ACT Format and Timing:
7 passages and 40 questions in 35 minutes
Stay on the good side of a 5 minute per passage pace. For instance, make sure no more than 15 minutes have elapsed by the end of the third passage. Try to build up a cushion of time ahead of this pace, since you will probably need 6-7 minutes for the Conflicting Viewpoints passage, which contains 7 questions and requires you to read.
PLAN Format and Timing:
5 passages and 30 questions in 25 minutes
Stay on the good side of a 5 minute per passage pace. For instance, make sure no more than 15 minutes have elapsed by the end of the third passage. Try to build up a cushion of time ahead of this pace to use on any passage that you find more time consuming. Specifically, the Conflicting Viewpoints passage is often the most time consuming passage because it requires you to read and usually features 7 questions.
Data Representation/Research Summary Passages
Do not spend any time reading the passage. Go directly to the questions. Attack the questions using a three step process. A breakdown in any of the three steps will result in a missed question.
Step 1: Read and understand the question.
- When reading the question, ask yourself two questions – What are they giving me and what do they want me to find? Concentrate on the concrete or numerical pieces of information in the questions.
- Make sure you fully understand what they are asking for in each question before going back. If you don’t understand what they want you to find after the first reading, read it again.
- Look out for the common structure where they make an association between two things and then ask you about one of them. They are really asking about the other.
Step 2: Figure out where to find the answer.
- Try to avoid the text whenever possible. Any questions with numeric answers and any questions that ask what, how many, or when can most likely be answered just by looking at the data (charts, tables, graphs, etc.), as can questions asking about a trend, hypothesis, conclusion, or relationship.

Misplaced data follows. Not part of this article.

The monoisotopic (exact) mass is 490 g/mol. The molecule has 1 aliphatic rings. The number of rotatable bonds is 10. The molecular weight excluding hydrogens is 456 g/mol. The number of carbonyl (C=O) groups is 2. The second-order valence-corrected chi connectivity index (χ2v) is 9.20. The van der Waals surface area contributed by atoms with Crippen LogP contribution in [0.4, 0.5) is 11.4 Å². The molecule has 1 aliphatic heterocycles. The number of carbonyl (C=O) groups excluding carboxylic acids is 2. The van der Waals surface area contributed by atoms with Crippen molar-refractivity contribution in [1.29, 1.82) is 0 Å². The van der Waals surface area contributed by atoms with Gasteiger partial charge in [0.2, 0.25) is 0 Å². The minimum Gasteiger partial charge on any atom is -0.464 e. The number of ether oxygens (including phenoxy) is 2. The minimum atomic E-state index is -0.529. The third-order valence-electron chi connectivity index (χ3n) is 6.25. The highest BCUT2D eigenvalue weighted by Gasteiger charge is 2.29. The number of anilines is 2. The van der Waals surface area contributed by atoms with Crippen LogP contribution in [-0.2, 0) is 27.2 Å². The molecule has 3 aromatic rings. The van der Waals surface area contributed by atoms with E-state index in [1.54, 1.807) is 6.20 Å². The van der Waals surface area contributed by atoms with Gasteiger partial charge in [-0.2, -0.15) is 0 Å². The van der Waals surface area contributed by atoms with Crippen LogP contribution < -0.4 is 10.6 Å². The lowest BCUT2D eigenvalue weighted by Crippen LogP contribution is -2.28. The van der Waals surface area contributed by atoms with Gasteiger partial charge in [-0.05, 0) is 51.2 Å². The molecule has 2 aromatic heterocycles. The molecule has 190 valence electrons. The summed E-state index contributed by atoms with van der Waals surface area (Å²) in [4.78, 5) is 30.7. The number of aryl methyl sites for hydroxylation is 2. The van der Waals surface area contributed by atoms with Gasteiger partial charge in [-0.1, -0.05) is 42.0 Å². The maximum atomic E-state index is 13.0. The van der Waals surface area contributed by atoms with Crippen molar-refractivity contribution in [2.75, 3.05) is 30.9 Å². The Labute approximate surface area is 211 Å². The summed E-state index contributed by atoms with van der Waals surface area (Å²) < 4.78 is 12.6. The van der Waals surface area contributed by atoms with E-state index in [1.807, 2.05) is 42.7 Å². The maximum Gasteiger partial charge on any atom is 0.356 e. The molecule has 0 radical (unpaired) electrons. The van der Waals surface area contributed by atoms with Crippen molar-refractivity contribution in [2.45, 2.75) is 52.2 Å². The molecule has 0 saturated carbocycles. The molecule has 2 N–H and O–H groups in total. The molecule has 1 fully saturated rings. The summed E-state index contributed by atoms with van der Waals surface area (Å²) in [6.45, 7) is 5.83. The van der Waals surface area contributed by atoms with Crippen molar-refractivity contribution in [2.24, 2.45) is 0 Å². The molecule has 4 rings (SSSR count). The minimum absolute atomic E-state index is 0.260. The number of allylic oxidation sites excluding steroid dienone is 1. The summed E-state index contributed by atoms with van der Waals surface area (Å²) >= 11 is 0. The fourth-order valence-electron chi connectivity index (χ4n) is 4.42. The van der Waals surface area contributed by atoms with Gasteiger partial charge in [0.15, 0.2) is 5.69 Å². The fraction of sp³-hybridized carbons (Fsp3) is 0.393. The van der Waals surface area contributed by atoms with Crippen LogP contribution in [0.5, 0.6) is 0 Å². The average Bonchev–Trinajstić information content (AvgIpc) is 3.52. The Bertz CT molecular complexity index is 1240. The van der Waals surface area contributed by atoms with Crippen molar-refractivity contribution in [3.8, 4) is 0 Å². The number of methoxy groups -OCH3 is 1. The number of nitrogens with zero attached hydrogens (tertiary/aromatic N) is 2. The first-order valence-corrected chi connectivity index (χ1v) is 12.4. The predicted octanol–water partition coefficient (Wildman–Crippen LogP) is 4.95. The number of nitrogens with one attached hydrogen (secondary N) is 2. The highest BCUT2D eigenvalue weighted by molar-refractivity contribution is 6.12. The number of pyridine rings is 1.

- Use the text when asked questions that could not be answered by the data, such as why and how questions and questions regarding the experimental procedure in Research Summary passages (unless there is a diagram of the procedure).
- Also use text when you need a definition. Most any term you don’t know will be defined. Be careful, though; just because you don’t know what something means doesn’t necessarily mean you need to. Evaluate whether a knowledge of what you are dealing with is truly necessary to getting the question right.
- Use the text immediately preceding a table, chart, or graph if you need something about the table, chart, or graph clarified.
- Look for limiting language: If it says “Based on Table 1,” “According to Experiment 2,” etc., it is pointing you specifically to that place. The answer will be found there.
- Look for nonlimiting language: If it says “One would expect that the bacteria from Table 3 would…,” “If the hypothesis from Experiment 1 is correct…,” etc., it is simply mentioning a certain table, chart, or experiment, not specifically pointing you there. The portion of the passage mentioned is often a good place to start, but realize that with this type of wording, the answer may be found elsewhere.
- If it says “According to the information in the passage,” note that “the passage” refers to the entire thing, not just the text.
- Use your own knowledge to avoid having to consult the passage. With the exception of Conflicting Viewpoints passages, science passages don’t have incorrect information.
Step 3: Interpret the data correctly.
- Make sure you read the fine print on the graphs and tables: units, keys, labels, etc.
- Avoid making assumptions about how to read the data, since the data frequently is not presented in the most intuitive manner.
When in Doubt
- If you are confused by or running out of time on a numeric question, concentrate on the concrete and line stuff up. Let the units of any numbers in the question and units of the answer choices guide you.
- If you are confused by or running out of time on a conceptual question, choose the answer that seems to make sense or at least echoes the language of the question.
Conflicting Viewpoints Passage
- Read and attempt to understand the passage. The text at the beginning of the passage is information that all parties agree upon or is background on the issue. Read this, and then proceed to each theory. When reading each argument, try to zero in on the main point, which is often stated in a topic sentence. As long as you understand the basics of each argument, don’t worry if you aren’t getting every detail; you can come back for these.
- Sometimes you will notice that one person is obviously right and the other obviously wrong. The right person will likely have good predictions/explanations about other things and the wrong person will likely have bad predictions/explanations. If it isn’t obvious that one person is wrong, don’t try to figure out who is right and who isn’t. This will only get you in trouble, since you must evaluate all arguments on the basis of the evidence presented. Plus, the issue has often not been resolved.